Wednesday, 11/30/11

Onion 4:30 
NYT 3:52 
LAT 3:31 
CS 5:36 (Sam) 

Rolf Hamburger’s New York Times crossword

NYT crossword answers, 11 30 11 1130

First off, Rolf Hamburger is an awesome name.

The theme is “add a ONE”:

  • 18a. The Mod Squad turns into a MOONED SQUAD. Who doesn’t like buttock humor?
  • 23a. “My word!” becomes a MONEY WORD, or “word that appears on U.S. money.” Meh.
  • 40a. A humble stagecoach becomes STONE AGE COACH, splitting one word into two. I rather like that, [Athletic trainer for Neanderthals]. The people who follow the “paleo” diet and exercise regimen should absolutely work with Stone Age coaches.
  • 54a. The erstwhile L.A. Rams yield to L.A. RAMONES. Would like this better if (1) the Ramones weren’t so tied to NYC and (2) if the Rams hadn’t been a St. Louis team for so long now. St. Louis Ramones!
  • 60a. Gin rummy, solid. GONE IN RUMMY, I can’t remember the clue for. [Entered pie-eyed?]?? No, that doesn’t work for me.

Favorite clue: 52a: DYES are [Items in many lists of ingredients]. It’s terrible and true. I’m thinking of dropping Diet Coke entirely for Zevia cola and root beer, sweetened with natural noncaloric stevia and containing none of the artificial crap. The Zevia folks sell black cherry and grape sodapop and it’s clear. If there’s a Whole Foods near you and you want to avoid aspartame and sugar (but are a soda junkie), check it out. Zevia kindly adds caffeine where it belongs.

2.5 stars, mainly because the theme didn’t quite jell.

Byron Walden’s Onion A.V. Club crossword

Onion AV Club crossword solution, 11 30 11 Byron Walden

By the numbers: Six theme answers, some of them stacked together. 16×15 grid, wider than standard. Numbers in all the theme clues. Rating, 3.5 stars.

The theme’s about celebrities whose marriages to other celebs didn’t last long:

  • 17a. LISA MARIE PRESLEY was [Mrs. Nicolas Cage, for 108 days]. Wasn’t it just that Nic was a big Elvis fan?
  • 20a. DREW BARRYMORE was [Mrs. Tom Green, for 163 days]. I forgot he existed.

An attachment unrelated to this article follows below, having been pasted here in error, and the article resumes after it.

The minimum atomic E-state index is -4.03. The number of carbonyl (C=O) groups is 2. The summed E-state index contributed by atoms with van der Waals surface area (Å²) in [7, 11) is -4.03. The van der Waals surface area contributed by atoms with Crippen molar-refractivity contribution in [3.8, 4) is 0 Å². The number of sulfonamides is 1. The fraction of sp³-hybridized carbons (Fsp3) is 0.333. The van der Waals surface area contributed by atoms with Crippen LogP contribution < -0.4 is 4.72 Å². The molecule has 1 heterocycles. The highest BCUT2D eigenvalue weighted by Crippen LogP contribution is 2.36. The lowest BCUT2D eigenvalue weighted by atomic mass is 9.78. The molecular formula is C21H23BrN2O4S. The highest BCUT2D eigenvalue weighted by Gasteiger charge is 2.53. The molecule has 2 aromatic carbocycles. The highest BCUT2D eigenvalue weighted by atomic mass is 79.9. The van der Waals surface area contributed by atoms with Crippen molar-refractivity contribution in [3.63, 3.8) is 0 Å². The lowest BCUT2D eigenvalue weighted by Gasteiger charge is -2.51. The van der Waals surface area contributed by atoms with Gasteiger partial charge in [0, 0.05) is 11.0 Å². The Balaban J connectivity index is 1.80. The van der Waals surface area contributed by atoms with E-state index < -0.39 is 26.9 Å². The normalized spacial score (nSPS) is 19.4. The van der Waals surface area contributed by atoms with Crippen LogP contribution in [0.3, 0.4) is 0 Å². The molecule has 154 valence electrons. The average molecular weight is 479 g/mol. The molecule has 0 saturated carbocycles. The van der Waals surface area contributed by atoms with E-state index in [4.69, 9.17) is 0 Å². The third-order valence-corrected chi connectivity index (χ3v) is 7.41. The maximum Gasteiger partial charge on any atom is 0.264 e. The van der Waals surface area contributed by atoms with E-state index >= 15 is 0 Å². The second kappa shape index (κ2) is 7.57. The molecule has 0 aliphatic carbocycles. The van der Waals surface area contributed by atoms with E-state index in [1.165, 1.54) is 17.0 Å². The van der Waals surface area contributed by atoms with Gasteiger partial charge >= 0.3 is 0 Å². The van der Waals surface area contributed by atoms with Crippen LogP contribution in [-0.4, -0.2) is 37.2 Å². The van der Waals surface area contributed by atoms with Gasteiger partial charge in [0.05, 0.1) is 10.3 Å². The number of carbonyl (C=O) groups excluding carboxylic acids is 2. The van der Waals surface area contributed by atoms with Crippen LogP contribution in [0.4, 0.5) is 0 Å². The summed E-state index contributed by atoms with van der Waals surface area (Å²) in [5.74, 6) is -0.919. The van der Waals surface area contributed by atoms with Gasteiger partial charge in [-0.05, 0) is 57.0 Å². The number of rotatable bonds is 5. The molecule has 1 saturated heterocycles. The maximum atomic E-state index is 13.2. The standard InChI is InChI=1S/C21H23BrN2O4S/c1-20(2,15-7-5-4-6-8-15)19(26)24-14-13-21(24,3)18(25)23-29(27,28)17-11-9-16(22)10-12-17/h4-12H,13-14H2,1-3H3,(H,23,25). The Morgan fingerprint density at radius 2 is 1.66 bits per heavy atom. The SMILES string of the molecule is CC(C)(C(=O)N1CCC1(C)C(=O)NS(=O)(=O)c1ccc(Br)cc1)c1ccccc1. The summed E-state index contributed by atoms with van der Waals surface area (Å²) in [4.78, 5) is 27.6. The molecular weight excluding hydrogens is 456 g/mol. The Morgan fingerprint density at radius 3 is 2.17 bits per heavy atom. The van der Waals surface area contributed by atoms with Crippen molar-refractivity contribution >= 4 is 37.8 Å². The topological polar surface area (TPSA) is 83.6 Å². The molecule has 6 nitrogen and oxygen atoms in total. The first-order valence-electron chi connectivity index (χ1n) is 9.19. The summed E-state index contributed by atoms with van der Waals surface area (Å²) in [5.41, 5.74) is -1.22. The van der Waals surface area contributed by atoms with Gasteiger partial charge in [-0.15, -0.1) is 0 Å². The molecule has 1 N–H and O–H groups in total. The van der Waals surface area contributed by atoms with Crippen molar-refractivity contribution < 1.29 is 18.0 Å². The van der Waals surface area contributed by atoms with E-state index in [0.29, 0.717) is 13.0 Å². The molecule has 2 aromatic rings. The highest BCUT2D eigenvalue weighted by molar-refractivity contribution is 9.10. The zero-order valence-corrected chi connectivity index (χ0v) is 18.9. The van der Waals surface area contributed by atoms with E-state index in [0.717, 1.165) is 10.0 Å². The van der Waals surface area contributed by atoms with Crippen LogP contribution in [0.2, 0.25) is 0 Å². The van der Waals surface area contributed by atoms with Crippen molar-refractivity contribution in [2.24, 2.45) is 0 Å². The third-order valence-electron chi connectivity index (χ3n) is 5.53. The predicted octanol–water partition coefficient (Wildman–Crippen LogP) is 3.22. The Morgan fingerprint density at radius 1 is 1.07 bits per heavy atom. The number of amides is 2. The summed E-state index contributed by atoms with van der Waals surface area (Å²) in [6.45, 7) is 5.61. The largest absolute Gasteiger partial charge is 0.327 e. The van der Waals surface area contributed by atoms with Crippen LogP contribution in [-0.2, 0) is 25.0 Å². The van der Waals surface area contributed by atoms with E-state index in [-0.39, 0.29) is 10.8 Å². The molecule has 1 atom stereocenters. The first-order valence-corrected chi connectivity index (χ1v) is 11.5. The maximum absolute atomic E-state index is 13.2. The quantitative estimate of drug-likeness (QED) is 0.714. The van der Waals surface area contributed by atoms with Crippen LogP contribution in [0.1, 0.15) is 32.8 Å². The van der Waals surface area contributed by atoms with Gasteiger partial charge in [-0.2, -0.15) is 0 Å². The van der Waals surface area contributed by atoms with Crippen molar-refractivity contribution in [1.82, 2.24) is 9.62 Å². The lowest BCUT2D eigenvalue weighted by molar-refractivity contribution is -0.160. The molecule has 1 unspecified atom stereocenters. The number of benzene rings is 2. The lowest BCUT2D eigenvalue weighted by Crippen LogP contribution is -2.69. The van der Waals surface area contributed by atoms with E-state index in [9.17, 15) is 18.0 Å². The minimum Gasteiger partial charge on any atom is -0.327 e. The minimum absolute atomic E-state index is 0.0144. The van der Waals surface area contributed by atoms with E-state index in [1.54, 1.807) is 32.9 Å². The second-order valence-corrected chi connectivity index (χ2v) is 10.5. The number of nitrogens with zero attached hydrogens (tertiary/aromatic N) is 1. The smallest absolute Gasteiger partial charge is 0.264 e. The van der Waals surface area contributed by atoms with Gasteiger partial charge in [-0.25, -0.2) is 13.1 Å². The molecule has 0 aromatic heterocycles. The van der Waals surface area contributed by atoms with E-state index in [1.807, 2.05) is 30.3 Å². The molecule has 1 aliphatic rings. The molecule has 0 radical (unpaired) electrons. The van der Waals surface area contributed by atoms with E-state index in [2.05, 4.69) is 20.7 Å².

• 34a. DENNIS RODMAN was [Mr. Carmen Electra, for 9 days]. Hey, it was more than a week! There may have been people wagering that the marriage wouldn’t even last that long.
  • 41a. KENNY CHESNEY was [Mr. Renee Zellweger, for 225 days].
  • 52a. KIM KARDASHIAN was [Mrs. Kris Humphries, for 72 days].
  • 59a. 1920s screen idol RUDOLPH VALENTINO was [Mr. Jean Acker, for 6 hours]. Six hours! Never heard of Jean Acker, so I looked up the story: “Actress Jean Acker … was involved with actress Grace Darmond and Alla Nazimova. Acker got involved with Valentino in part to remove herself from the lesbian love triangle, quickly regretted the marriage, and locked Valentino out of their room on their wedding night. The couple separated soon after, the marriage never consummated.”

Big ups for the theme execution (including the gender parity) and for the slangy vibe in the fill. 39a: [How Salt-n-Pepa want you to push it] is REAL GOOD. Instead of 45a: STA being clued as an abbreviation for “station,” it’s a [Suffix with gang]. We’ve also got 64a: AIN’T ["___ no thang"].

Frowny faces and brain short-outs for the things I didn’t know or didn’t like:

  • 47a. [Novice bookkeeper, typically] clues NON-C.P.A. Um, is that thing? I’m thinking it ain’t no thang at all.
  • 49a. [Some notebooks] are I.B.M.’S? Really? Only if they predate 2005, when IBM sold its computer business to Lenovo. IBM is still a company, yes, but it’s hard to make it a plural.
  • 63a. [Crosshairs user, e.g.] is an AIMER who aims. When’s the last time you were an “aimer”?
  • 11d. [2006 T.I. film] is ATL. Missed hearing about this one completely.
  • 34d. DRY SPILLS are things? These [Accidents dealt with by whisk brooms] aren’t just adjective + noun?
  • 42d. [Beer, in British slang] is NECK OIL, apparently. Ick. That is one unsavory phrase.
  • 60d. [Former Jerusalem mayor ___ Lupolianski] is named URI. I am not up on my mayors outside of Chicago, New York, L.A., and sometimes D.C.

Favorite clues:

  • 9d. EVERYBODY is indeed [Word before "knows," "hurts," and "dance now," in various song titles]. All delightful songs, and an entertaining clue.
  • 53d. [Iconic cry for Captain Kirk] is “KHAN!” We would also have accepted KHA-A-A-AN.

David Poole’s Los Angeles Times crossword

LA Times crossword solution, 11 30 11

Short post—tired tonight, busy day tomorrow.